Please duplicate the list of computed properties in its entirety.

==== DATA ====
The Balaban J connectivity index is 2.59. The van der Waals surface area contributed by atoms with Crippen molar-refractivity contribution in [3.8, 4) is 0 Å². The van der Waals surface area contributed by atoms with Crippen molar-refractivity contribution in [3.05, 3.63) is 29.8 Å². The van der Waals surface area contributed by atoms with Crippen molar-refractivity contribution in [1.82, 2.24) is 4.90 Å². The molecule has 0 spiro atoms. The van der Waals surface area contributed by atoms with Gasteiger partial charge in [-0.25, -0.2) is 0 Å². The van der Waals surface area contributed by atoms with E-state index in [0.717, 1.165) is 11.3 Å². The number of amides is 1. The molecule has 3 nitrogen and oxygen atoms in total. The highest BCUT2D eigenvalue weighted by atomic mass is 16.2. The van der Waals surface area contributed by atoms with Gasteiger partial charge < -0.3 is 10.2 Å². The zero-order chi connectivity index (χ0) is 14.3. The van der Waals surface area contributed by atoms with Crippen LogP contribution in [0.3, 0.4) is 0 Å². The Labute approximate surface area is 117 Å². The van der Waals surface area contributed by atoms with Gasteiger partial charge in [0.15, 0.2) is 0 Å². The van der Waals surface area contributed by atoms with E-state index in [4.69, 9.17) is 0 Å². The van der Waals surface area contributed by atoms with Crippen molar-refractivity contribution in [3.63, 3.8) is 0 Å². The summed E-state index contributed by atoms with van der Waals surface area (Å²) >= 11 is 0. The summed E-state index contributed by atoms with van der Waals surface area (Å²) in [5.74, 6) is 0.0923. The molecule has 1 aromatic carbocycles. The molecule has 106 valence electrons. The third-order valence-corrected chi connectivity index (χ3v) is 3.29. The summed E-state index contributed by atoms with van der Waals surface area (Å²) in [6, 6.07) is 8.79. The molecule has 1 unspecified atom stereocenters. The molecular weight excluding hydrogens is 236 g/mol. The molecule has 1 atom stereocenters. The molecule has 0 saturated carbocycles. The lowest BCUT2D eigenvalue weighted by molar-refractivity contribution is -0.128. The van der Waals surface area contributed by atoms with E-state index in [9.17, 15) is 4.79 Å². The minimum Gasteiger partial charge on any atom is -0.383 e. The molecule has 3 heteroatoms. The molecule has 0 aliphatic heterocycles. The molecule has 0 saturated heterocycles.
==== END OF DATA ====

The Balaban J connectivity index is 2.59. The van der Waals surface area contributed by atoms with Crippen molar-refractivity contribution in [3.8, 4) is 0 Å². The van der Waals surface area contributed by atoms with Crippen molar-refractivity contribution in [3.05, 3.63) is 29.8 Å². The van der Waals surface area contributed by atoms with Crippen molar-refractivity contribution in [1.82, 2.24) is 4.90 Å². The molecule has 0 spiro atoms. The van der Waals surface area contributed by atoms with Gasteiger partial charge in [-0.25, -0.2) is 0 Å². The van der Waals surface area contributed by atoms with E-state index in [0.717, 1.165) is 11.3 Å². The number of amides is 1. The molecule has 3 nitrogen and oxygen atoms in total. The highest BCUT2D eigenvalue weighted by atomic mass is 16.2. The van der Waals surface area contributed by atoms with Gasteiger partial charge < -0.3 is 10.2 Å². The zero-order chi connectivity index (χ0) is 14.3. The van der Waals surface area contributed by atoms with Crippen LogP contribution in [0.3, 0.4) is 0 Å². The Labute approximate surface area is 117 Å². The van der Waals surface area contributed by atoms with Gasteiger partial charge in [0.15, 0.2) is 0 Å². The van der Waals surface area contributed by atoms with E-state index in [4.69, 9.17) is 0 Å². The van der Waals surface area contributed by atoms with Crippen molar-refractivity contribution in [3.63, 3.8) is 0 Å². The summed E-state index contributed by atoms with van der Waals surface area (Å²) >= 11 is 0. The summed E-state index contributed by atoms with van der Waals surface area (Å²) in [5.74, 6) is 0.0923. The molecule has 1 aromatic carbocycles. The molecule has 106 valence electrons. The third-order valence-corrected chi connectivity index (χ3v) is 3.29. The summed E-state index contributed by atoms with van der Waals surface area (Å²) in [6, 6.07) is 8.79. The molecule has 1 unspecified atom stereocenters. The molecular weight excluding hydrogens is 236 g/mol. The molecule has 1 atom stereocenters. The molecule has 0 saturated carbocycles. The lowest BCUT2D eigenvalue weighted by molar-refractivity contribution is -0.128. The van der Waals surface area contributed by atoms with E-state index in [9.17, 15) is 4.79 Å². The minimum Gasteiger partial charge on any atom is -0.383 e. The molecule has 3 heteroatoms. The molecule has 0 aliphatic heterocycles. The molecule has 0 saturated heterocycles.